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Busting Eight Vital Myths About Dialysis
Oct 2016
Dr Ravi Andrews
Senior Consultant Nephrologist, Apollo Health City

The Meaning Of Dialysis
A twenty-year-old who is on dialysis has a hundred times more chance of dying as compared to a healthy eighty year old! On dialysis, 10 per cent of the patients die within one year, 50 per cent within five years and 90 per cent within ten years. These statistics basically underline the dangers of kidney disease and the inadequacy of dialysis to substitute kidney function.

And, contrary to common perception, the high death rate is not because of dialysis per se, but due to the negative impact of kidney failure on other organs. In fact, most deaths in patients dependent on dialysis are due to cardiac causes, lung diseases, brain strokes and infections. Unfortunately, the process of dialysis gets a bad name by association. Patients on dialysis die due to some other causes but people believe they died due to dialysis.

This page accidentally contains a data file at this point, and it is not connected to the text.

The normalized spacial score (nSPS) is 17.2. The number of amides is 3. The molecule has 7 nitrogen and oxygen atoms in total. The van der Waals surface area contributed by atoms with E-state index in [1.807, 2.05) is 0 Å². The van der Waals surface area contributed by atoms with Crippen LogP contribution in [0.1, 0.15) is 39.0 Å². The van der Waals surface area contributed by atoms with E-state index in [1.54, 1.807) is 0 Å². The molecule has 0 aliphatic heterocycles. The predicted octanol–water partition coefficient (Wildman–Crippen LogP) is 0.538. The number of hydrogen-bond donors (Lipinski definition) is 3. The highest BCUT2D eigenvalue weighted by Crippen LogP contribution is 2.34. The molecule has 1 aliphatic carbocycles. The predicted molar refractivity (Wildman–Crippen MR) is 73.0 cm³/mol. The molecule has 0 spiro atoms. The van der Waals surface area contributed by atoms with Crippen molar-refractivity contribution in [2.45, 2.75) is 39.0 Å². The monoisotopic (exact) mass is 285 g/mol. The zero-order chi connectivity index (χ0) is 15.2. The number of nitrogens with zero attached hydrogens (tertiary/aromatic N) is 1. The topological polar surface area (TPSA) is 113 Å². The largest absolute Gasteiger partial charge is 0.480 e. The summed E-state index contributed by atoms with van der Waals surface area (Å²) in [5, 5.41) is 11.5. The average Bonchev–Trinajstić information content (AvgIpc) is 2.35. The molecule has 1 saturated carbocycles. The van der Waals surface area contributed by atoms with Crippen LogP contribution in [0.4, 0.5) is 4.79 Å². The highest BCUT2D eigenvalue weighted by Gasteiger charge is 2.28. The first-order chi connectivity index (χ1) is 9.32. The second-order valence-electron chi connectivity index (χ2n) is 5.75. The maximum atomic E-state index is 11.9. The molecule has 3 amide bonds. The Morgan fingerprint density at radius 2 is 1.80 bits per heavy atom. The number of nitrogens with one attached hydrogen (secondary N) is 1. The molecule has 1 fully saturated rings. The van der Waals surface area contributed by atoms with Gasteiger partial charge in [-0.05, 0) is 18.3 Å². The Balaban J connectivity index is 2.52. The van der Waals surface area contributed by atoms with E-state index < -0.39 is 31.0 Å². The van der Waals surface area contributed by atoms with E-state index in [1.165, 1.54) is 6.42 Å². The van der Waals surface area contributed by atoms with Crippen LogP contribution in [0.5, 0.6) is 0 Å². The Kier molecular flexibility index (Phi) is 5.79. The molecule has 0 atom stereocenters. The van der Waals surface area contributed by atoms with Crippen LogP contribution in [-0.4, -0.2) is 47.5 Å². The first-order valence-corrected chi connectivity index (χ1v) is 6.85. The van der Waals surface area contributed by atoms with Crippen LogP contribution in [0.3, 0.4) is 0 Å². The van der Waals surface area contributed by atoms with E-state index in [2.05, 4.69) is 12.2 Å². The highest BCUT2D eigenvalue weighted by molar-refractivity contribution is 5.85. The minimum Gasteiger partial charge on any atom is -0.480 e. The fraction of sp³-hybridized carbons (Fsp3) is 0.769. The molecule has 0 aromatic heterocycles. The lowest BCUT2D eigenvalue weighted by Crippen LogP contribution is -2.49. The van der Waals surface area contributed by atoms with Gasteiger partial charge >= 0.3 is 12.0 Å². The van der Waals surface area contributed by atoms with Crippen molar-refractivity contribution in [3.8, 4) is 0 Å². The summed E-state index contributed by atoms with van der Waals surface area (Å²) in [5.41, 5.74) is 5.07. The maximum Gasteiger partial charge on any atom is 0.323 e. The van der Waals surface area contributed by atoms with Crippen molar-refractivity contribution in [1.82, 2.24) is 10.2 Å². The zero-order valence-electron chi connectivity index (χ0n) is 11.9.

The term ‘dialysis’ doesn’t make things any better - If you break the word dialysis, you get ‘dia’ and ‘lysis,’ where ‘dia’ sounds like ‘die’ and ‘lysis’ is the medical term for death. So, the term dialysis, is like death twice over! Nevertheless, this is a total misconception. The word ‘dialysis’ is actually Greek for ‘separate’ or ‘set-free.’ Hence, dialysis can be a life-saving procedure and here we bust some myths associated with this process.

Why Dialysis Is Necessary
The kidneys are vital organs of the body and the tasks they perform is crucial for survival. Approximately 1500 liters of blood are filtered and purifi ed each day by the kidneys. And in case, the kidneys don’t function appropriately, there will be a huge buildup of waste in the blood and without dialysis, this waste can rise to an extent that could eventually lead to death.